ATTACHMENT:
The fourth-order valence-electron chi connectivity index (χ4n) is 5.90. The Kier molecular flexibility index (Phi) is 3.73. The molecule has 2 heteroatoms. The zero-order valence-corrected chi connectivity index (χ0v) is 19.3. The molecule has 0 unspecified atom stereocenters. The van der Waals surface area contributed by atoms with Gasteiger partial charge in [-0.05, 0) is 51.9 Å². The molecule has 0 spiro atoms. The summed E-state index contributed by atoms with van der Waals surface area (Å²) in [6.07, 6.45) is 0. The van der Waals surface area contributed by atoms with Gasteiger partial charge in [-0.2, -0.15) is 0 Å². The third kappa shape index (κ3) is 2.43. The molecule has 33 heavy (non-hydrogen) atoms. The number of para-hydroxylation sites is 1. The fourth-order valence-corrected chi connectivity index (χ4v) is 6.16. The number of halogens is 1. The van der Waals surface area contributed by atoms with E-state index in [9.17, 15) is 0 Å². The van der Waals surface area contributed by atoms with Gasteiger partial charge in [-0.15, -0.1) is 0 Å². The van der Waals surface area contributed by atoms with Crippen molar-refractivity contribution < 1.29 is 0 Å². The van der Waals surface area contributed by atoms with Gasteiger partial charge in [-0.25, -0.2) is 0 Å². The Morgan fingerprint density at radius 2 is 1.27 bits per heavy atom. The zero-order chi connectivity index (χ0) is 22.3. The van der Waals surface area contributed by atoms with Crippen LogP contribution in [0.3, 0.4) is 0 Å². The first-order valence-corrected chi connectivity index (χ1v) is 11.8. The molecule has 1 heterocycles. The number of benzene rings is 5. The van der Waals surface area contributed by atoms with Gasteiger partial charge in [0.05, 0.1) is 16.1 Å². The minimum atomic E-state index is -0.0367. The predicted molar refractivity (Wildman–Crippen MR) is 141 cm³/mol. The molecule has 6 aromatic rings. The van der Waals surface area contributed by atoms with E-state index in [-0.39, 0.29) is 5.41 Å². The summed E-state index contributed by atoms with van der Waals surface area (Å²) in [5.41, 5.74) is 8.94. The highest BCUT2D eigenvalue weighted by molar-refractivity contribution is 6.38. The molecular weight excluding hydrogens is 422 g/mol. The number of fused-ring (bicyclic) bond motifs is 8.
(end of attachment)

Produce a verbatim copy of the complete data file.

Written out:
The fourth-order valence-electron chi connectivity index (χ4n) is 5.90. The Kier molecular flexibility index (Phi) is 3.73. The molecule has 2 heteroatoms. The zero-order valence-corrected chi connectivity index (χ0v) is 19.3. The molecule has 0 unspecified atom stereocenters. The van der Waals surface area contributed by atoms with Gasteiger partial charge in [-0.05, 0) is 51.9 Å². The molecule has 0 spiro atoms. The summed E-state index contributed by atoms with van der Waals surface area (Å²) in [6.07, 6.45) is 0. The van der Waals surface area contributed by atoms with Gasteiger partial charge in [-0.2, -0.15) is 0 Å². The third kappa shape index (κ3) is 2.43. The molecule has 33 heavy (non-hydrogen) atoms. The number of para-hydroxylation sites is 1. The fourth-order valence-corrected chi connectivity index (χ4v) is 6.16. The number of halogens is 1. The van der Waals surface area contributed by atoms with E-state index in [9.17, 15) is 0 Å². The van der Waals surface area contributed by atoms with Gasteiger partial charge in [-0.15, -0.1) is 0 Å². The van der Waals surface area contributed by atoms with Crippen molar-refractivity contribution < 1.29 is 0 Å². The van der Waals surface area contributed by atoms with Gasteiger partial charge in [-0.25, -0.2) is 0 Å². The Morgan fingerprint density at radius 2 is 1.27 bits per heavy atom. The zero-order chi connectivity index (χ0) is 22.3. The van der Waals surface area contributed by atoms with Crippen LogP contribution in [0.3, 0.4) is 0 Å². The first-order valence-corrected chi connectivity index (χ1v) is 11.8. The molecule has 1 heterocycles. The number of benzene rings is 5. The van der Waals surface area contributed by atoms with Gasteiger partial charge in [0.05, 0.1) is 16.1 Å². The minimum atomic E-state index is -0.0367. The predicted molar refractivity (Wildman–Crippen MR) is 141 cm³/mol. The molecule has 6 aromatic rings. The van der Waals surface area contributed by atoms with E-state index in [-0.39, 0.29) is 5.41 Å². The summed E-state index contributed by atoms with van der Waals surface area (Å²) in [5.41, 5.74) is 8.94. The highest BCUT2D eigenvalue weighted by molar-refractivity contribution is 6.38. The molecular weight excluding hydrogens is 422 g/mol. The number of fused-ring (bicyclic) bond motifs is 8.